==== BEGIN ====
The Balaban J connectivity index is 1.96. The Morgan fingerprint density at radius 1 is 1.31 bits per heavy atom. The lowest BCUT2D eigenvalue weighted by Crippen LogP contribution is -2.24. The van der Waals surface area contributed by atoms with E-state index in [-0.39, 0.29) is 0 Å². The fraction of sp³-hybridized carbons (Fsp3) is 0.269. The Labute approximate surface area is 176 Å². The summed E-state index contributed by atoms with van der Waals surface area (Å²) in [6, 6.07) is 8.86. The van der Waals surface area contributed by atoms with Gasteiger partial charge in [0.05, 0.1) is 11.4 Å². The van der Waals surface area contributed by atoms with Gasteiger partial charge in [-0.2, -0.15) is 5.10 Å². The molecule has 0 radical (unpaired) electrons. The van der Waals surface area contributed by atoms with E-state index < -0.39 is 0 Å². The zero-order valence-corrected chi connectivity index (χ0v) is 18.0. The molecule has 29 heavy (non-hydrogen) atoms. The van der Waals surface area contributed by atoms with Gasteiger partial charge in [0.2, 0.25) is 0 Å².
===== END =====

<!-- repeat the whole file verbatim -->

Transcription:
The Balaban J connectivity index is 1.96. The Morgan fingerprint density at radius 1 is 1.31 bits per heavy atom. The lowest BCUT2D eigenvalue weighted by Crippen LogP contribution is -2.24. The van der Waals surface area contributed by atoms with E-state index in [-0.39, 0.29) is 0 Å². The fraction of sp³-hybridized carbons (Fsp3) is 0.269. The Labute approximate surface area is 176 Å². The summed E-state index contributed by atoms with van der Waals surface area (Å²) in [6, 6.07) is 8.86. The van der Waals surface area contributed by atoms with Gasteiger partial charge in [0.05, 0.1) is 11.4 Å². The van der Waals surface area contributed by atoms with Gasteiger partial charge in [-0.2, -0.15) is 5.10 Å². The molecule has 0 radical (unpaired) electrons. The van der Waals surface area contributed by atoms with E-state index < -0.39 is 0 Å². The zero-order valence-corrected chi connectivity index (χ0v) is 18.0. The molecule has 29 heavy (non-hydrogen) atoms. The van der Waals surface area contributed by atoms with Gasteiger partial charge in [0.2, 0.25) is 0 Å².